openlmis-cce-ui - src/cce-edit-inventory-item/edit-inventory-item.html

I’d simplify this code by moving it into a controller or router - which will be made easier by separating logic and presentation.

What scares me about evaluated logic in an HTML template is that it is hard to unit test, and can be hard to read. The example above shows logic that could be easily missed by a developer making changes.

Another example of an ng-if statement that worries me is:

Source openlmis-cce-ui - src/cce-inventory-item-status/status-update-modal.html#L47

What I’m concerned about here is that there isn’t a specific method we can unit test.

An example that I’m more comfortable is:

Source openlmis-cce-ui - src/cce-inventory-item-status/status-update-modal.html#L58

There is a specific method that we can test here. What would make this if statement even better is if either the method didn’t take a parameter OR the method checked only one value in an object.

Nikodem - I’d also like to hear about what worries you with how we are expressing this logic in HTML. The CCE-UI is the only place we have a HTML unit testing utility library, so if there are examples there – I’d like to know your thoughts…

– nick –

···

Nick Reid | nick.reid@villagereach.org

Software Developer, Information Systems Group

VillageReach** *** Starting at the Last Mile
*2900 Eastlake Ave. E, Suite 230, Seattle, WA 98102, USA

CELL: +1.510.410.0020

SKYPE: nickdotreid

www.villagereach.org


From: Nikodem Graczewski ngraczewski@soldevelo.com

Sent: Friday, December 8, 2017 3:05:45 PM

To: Nick Reid

Cc: Openlmis Dev Mailing List

Subject: Re: [openlmis-dev] Test coverage for HTML (and documentation revisions)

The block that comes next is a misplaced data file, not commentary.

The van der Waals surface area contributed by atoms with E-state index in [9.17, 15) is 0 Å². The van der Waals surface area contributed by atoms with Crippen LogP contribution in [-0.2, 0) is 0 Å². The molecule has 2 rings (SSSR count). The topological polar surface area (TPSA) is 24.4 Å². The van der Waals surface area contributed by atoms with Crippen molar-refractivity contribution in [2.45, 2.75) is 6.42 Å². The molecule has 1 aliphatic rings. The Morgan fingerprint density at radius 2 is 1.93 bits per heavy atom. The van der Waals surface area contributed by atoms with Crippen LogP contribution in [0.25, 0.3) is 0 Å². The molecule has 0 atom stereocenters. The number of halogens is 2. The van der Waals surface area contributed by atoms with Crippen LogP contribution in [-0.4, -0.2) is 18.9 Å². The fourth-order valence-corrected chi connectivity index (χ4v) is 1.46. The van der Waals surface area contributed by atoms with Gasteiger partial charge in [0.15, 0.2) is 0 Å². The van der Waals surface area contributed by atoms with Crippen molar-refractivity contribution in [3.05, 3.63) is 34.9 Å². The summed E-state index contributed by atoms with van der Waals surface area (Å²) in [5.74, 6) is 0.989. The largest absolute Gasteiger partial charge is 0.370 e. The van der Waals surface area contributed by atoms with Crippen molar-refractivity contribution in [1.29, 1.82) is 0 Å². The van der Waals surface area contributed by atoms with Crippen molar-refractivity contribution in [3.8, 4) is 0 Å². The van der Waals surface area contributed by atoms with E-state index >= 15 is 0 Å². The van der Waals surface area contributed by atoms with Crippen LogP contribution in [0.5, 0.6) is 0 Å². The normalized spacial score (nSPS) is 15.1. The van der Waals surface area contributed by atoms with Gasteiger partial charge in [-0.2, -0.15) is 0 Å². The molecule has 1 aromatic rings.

Hi Nick,

I’m curious about removing ng-ifs from our code base. How would we be achieving the same result? We will have to hide/show some parts of the UI based on a condition eventually.

Best regards,

Nikodem

**Nikodem Graczewski
**

Software Developer

ngraczewski@soldevelo.com

On Thu, Dec 7, 2017 at 3:30 AM, Nick Reid
nick.reid@villagereach.org wrote:

Dear dev-

I felt that I can bring this thread back up, as I’ve had more time to think about how HTML fits into the OpenLMIS-UI – and I thought I’d share my thoughts before I start making tickets.

Please reply to the list, or email me directly, if you disagree or have questions. I’m friendly!

tldr; I can’t find anyone that thinks unit testing HTML is a good idea. HTML should be treated as a configuration layer.

–> We will test our HTML in end-to-end tests (once we figure out that strategy)

NOTE: This doesn’t apply to HTML in components or directives

The HTML we use to define routes/pages is great because it is relatively simple to read and understand how a specific piece of HTML turns into a screen. These types of files are easy for an implementer to replace, if they can pick out atomic pieces they want to replace AND don’t have to worry about creating a syntax error (that an HTML linter can’t find).

For comparison, our unit tests should follow a
DAMP methodology
because it allows another developer to understand how a specific section of code works. The reason DAMP works is that unit tests must be simple enough that you don’t have to unit test your unit tests (or unit testing library). This is referred****to as cyclomatic complexity.

In our HTML, we need to work to keep the cyclomatic complexity low – which is unfortunately difficult because AngularJS gives us tons of fun methods that makes putting complexity into HTML fast and simple.

Here is what I’m planning to add to our HTML coding conventions:

(A) No “ng-if”

(B) Model driven forms

  • Most complex forms we have written represent domain objects, and objects are much easier to test/maintain
  • Simple forms should still use HTML attributes

© HTML segments/files should represent content, without “wrapper” divits, which will promote reuse and decrease complexity

Please comment and suggest other ways we can reduce the complexity of HTML files****

thanks!

— nick —

Nick Reid | nick.reid@villagereach.org

Software Developer, Information Systems Group

VillageReach** *** Starting at the Last Mile
*2900 Eastlake Ave. E, Suite 230, Seattle, WA 98102, USA